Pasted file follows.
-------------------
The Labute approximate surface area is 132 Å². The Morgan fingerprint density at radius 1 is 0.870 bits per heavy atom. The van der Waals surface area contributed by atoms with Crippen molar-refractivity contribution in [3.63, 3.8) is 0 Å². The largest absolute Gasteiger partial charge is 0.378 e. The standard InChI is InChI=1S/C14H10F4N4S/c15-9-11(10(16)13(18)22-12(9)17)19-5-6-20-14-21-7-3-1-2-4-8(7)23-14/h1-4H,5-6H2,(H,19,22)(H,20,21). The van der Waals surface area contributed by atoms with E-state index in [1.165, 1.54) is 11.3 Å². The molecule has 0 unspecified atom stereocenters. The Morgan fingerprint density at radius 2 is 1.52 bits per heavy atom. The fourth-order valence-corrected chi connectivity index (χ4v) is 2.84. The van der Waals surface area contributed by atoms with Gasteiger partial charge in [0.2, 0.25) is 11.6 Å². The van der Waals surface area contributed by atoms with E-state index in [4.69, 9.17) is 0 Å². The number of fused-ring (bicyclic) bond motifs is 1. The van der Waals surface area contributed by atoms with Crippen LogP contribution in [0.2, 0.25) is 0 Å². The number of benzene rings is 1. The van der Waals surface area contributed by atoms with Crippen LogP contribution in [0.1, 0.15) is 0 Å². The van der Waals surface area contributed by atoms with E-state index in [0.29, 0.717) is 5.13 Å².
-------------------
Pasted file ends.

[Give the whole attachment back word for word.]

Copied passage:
The Labute approximate surface area is 132 Å². The Morgan fingerprint density at radius 1 is 0.870 bits per heavy atom. The van der Waals surface area contributed by atoms with Crippen molar-refractivity contribution in [3.63, 3.8) is 0 Å². The largest absolute Gasteiger partial charge is 0.378 e. The standard InChI is InChI=1S/C14H10F4N4S/c15-9-11(10(16)13(18)22-12(9)17)19-5-6-20-14-21-7-3-1-2-4-8(7)23-14/h1-4H,5-6H2,(H,19,22)(H,20,21). The van der Waals surface area contributed by atoms with E-state index in [1.165, 1.54) is 11.3 Å². The molecule has 0 unspecified atom stereocenters. The Morgan fingerprint density at radius 2 is 1.52 bits per heavy atom. The fourth-order valence-corrected chi connectivity index (χ4v) is 2.84. The van der Waals surface area contributed by atoms with Gasteiger partial charge in [0.2, 0.25) is 11.6 Å². The van der Waals surface area contributed by atoms with E-state index in [4.69, 9.17) is 0 Å². The number of fused-ring (bicyclic) bond motifs is 1. The van der Waals surface area contributed by atoms with Crippen LogP contribution in [0.2, 0.25) is 0 Å². The number of benzene rings is 1. The van der Waals surface area contributed by atoms with Crippen LogP contribution in [0.1, 0.15) is 0 Å². The van der Waals surface area contributed by atoms with E-state index in [0.29, 0.717) is 5.13 Å².